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Cyanide Mallika

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Cyanide Mallika

Women, the epitome of affection, selflessness, and compassion, but are all?

Time and again, we come across crimes of women who can kill in cold blood. Despite the dogma that murders are mostly male-perpetrated, women are also culprits, killing with the same heartlessness as male killers. This image is often difficult to accept in Indian society. A mother, a sister, a daughter, a wife, but the truth is that gender has nothing to do with a person’s ability to commit crimes.

Why Women Kill?
Cyanide Mallika
We come across such a woman, KD Kempamma, India’s first female serial killer. Kempamma, a woman in her forties, was driven by greed and desire for better material comfort. Cyanide Mallika, the title bestowed to her for her multiple ruthless killings using Potassium Cyanide in and around Bangalore, was active for nine years.

Mallika preyed on vulnerable women, souls seeking peace in the city’s temples. Often, these women were childless or facing marital problems and were deeply religious, looking towards the divine for help. Using the situation, Mallika would gain their confidence and promise them to give them what they sought. With the representation of a benevolent-looking middle-aged woman, she would claim to be skilled in the art of tranticism and would make miracles happen. She would then ask the victims to come dressed in expensive jewellery and clothes for the alleged rituals. The victim would be taken to a desolate spot near the temple. Mallika would start the fake puja and ask her victims to close their eyes, forcibly pushing cyanide powder mixed with either food or drink in their mouths.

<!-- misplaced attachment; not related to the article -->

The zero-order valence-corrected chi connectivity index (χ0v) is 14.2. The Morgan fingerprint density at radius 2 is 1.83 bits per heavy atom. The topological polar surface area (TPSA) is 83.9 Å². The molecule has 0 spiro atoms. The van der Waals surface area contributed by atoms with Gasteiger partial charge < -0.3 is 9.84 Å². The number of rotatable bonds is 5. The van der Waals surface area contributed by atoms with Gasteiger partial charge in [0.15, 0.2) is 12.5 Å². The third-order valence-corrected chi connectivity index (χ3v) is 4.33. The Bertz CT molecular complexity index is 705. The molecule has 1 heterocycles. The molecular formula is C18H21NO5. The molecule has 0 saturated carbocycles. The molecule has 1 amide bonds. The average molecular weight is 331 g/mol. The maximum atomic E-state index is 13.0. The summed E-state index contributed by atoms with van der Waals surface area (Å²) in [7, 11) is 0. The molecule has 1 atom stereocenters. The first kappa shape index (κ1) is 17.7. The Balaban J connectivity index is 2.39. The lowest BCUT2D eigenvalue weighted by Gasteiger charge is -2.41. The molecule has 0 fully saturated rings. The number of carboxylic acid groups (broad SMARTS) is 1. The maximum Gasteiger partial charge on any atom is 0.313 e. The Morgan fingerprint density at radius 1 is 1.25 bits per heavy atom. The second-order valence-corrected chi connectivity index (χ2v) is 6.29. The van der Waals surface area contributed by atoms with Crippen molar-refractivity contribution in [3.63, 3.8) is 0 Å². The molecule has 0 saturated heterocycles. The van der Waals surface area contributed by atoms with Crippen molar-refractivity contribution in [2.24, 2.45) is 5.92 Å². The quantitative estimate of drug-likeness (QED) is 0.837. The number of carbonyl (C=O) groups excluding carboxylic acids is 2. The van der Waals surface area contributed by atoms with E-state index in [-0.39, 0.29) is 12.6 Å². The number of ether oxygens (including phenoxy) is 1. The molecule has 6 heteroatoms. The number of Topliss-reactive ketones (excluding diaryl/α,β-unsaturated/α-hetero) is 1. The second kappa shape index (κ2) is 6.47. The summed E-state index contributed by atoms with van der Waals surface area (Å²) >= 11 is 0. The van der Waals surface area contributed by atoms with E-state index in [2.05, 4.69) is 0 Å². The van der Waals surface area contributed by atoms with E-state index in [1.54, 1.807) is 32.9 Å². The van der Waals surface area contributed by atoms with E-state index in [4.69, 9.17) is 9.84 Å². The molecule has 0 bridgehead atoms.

Mallika was finally nabbed at a bus stand; she owned expensive jewellery and cash and pled guilty for her crimes.

Greed
Material Comfort
As a young girl, Mallika was married to a tailor of modest means, but a simple life was not for her. Before the killings, Mallika had a chit fund that failed after a short while, after which she left her family and worked several low-paying jobs as domestic help and an assistant to a goldsmith. It was probably during this time she realized that crime was a way into wealth. 

This case is in direct contradiction to our traditional reflection of women. Perceptions are often deceptive, after all!

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